If Tom Cruise's tenure as a Big Movie Star is ending, he's not going out without a fight.
"Mission: Impossible - Ghost Protocol" isn't just a rip-roaring yarn worth seeing in all its IMAX glory. It's the most eye-popping installment in a franchise overseen by some of the biggest directors in Hollywood.
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Each "Mission" recruits a new director - should they choose to accept the assignment - to interpret the modern spy film as they see fit. This time, Pixar veteran Brad Bird ("The Incredibles") got the nod. Seems he's just as comfortable directing human beings as he is orchestrating ones and zeroes on a keyboard.
Yes, the "Protocol" story is sketchy, and you won't be quoting any of dialogue as you file patiently out of your seats. But when an action caper delivers this much excitement, demanding more almost seems churlish.
Cruise's Ethan Hunt opens the film trapped in a Russian prison, but one masterfully executed escape sequence later he's back on the spy beat. His new team - Paula Patton, Jeremy Renner and Simon Pegg - end up getting blamed for a Kremlin bombing which disgraces their team's good name. So Hunt and co. must go undercover - or Ghost Protocol, to be precise - to find a Russian in possession of nuclear launch codes.
Bird is only one movie into his live-action film career and he could already teach a seminar on action movies. His ability to instigate thrills, which he proved via the superhero antics in "The Incredibles," doesn't require shaky cams or other gimmicks.
You don't have to shake a camera if you know how to use it.
Even jaded action freaks will clench their armrests as Hunt dangles from a skyscraper, his only tools a pair of "Spider-Man"-style gloves that just may be defective. Had "Ghost Protocol" only served up that exhilarating sequence audience could settle back in their chairs knowing they got their money's worth.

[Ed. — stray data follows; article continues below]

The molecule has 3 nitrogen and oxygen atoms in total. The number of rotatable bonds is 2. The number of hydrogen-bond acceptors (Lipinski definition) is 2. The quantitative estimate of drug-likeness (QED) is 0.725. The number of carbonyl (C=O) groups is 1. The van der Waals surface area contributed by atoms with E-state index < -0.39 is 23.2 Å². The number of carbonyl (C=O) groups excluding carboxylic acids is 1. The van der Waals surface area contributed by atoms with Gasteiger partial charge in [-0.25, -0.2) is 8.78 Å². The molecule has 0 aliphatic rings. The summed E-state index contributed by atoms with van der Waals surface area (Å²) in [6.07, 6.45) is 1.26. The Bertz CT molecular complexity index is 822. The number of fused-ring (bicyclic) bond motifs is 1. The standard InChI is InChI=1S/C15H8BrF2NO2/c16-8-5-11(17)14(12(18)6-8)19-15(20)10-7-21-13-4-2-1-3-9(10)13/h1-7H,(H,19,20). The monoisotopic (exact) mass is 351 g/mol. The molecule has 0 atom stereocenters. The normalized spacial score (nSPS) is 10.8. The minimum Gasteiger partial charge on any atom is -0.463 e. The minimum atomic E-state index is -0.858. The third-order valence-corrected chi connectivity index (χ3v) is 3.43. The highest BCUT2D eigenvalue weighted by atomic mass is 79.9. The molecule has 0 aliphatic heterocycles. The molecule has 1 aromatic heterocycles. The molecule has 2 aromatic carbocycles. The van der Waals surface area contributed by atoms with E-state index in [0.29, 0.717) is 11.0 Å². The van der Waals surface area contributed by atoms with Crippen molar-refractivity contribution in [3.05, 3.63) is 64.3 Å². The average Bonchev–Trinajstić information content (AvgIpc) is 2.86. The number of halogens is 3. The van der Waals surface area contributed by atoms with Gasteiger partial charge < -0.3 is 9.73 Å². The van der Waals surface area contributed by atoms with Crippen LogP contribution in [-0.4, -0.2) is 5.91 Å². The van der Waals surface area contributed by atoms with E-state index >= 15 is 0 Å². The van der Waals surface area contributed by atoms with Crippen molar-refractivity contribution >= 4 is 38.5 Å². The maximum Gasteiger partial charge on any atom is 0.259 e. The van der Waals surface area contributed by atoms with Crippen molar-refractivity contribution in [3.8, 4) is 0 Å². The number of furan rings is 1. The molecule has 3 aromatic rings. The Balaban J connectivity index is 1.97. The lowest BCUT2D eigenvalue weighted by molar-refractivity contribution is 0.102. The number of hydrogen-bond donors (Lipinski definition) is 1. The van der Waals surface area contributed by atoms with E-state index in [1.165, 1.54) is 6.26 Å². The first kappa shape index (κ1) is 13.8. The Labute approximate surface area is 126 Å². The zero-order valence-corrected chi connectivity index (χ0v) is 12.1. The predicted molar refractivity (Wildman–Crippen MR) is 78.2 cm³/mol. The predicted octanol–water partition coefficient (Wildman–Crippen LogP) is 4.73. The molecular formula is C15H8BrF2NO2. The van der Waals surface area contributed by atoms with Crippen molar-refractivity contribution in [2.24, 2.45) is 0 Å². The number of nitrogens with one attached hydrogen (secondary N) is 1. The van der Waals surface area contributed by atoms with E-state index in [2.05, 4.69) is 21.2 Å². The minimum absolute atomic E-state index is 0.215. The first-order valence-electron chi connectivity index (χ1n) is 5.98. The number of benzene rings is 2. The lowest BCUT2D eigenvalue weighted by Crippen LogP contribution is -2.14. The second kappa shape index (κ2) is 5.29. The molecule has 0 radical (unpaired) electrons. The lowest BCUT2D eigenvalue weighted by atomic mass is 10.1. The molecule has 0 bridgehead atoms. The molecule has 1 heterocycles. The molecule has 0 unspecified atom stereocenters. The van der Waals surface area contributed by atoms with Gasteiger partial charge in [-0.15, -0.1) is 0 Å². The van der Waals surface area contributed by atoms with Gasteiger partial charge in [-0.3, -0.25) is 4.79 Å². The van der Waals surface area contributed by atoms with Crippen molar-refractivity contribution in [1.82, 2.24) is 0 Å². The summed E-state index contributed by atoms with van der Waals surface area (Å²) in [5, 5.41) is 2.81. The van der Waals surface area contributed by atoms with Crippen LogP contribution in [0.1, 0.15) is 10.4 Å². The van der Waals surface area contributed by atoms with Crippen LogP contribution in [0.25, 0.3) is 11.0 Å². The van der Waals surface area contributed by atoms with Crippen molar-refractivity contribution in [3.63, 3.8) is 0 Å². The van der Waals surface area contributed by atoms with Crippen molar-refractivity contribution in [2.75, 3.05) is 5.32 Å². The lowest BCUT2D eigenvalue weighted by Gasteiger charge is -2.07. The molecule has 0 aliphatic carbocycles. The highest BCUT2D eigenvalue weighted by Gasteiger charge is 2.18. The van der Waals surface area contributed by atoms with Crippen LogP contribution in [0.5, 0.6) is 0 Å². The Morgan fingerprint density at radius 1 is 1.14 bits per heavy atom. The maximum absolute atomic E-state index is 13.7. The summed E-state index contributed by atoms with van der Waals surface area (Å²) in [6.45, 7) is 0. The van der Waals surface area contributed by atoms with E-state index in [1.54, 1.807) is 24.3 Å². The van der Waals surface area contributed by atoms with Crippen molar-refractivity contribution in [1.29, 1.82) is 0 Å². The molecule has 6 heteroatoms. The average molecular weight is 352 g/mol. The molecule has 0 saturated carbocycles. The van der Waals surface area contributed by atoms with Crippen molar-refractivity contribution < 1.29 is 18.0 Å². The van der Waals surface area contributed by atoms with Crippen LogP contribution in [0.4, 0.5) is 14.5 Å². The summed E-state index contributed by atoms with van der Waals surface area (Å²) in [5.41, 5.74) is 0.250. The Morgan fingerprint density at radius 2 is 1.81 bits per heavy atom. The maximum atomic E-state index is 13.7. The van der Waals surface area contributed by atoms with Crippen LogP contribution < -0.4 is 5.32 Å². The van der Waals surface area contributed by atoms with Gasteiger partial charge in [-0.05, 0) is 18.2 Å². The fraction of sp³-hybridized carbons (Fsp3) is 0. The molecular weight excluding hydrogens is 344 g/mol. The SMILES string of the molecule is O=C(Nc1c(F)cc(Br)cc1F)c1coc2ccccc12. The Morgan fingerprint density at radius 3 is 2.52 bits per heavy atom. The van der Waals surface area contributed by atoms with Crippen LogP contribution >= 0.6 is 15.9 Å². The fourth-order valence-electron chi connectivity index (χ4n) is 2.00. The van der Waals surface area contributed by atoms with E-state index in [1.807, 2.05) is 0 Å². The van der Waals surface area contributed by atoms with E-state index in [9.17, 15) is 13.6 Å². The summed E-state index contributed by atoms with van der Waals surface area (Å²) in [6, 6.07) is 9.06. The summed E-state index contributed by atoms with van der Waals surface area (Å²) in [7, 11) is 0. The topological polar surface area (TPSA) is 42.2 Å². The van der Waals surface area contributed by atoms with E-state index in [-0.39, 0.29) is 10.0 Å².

Moments later, Hunt is at it again, chasing a baddie through a Dubai sand storm, and you'll wish you could grab your own pair of goggles so you won't miss a beat.
Bird deposits us directly into the action, whether it's a worm's eye view of Hunt racing away from the storm to Hunt's team trying to save their embattled leader from plummeting to his doom.
The off-screen Cruise can be a tad ... intense. Whether he's jumping on couches or smiling just a bit too wide, he gives off a slightly creepy vibe. But those same attributes lend Hunt a near-supernatural ability to save the day. Cruise may be in his late 40s, but he's as fit as any 20-something punk. He's also gunning for that perky "Twilight" kid actor's turf. It seems Hunt can't keep his shirt on for very long.
Co-star Patton and Pegg make a fine support team, with her stunning looks and his knack with a punch line giving texture where the screen is often as smooth as a baby's rump. Renner holds his own as an agent with a murky past, but the talented actor isn't challenged nearly enough.
"Ghost Protocol" finds excuses to touch down in Russia, Dubai and India, just the sort of exotic locales the spy genre demands. The "Mission" is more Bond-like than "Casino Royale" or "Quantum of Solace," brimming with gadgets that make the Sharper Edge catalog look like a stone tablet from "The Flintstones."
The ending more than hints at future "Missions," and if they can recruit Bird or an equally talented peer then why on Earth not?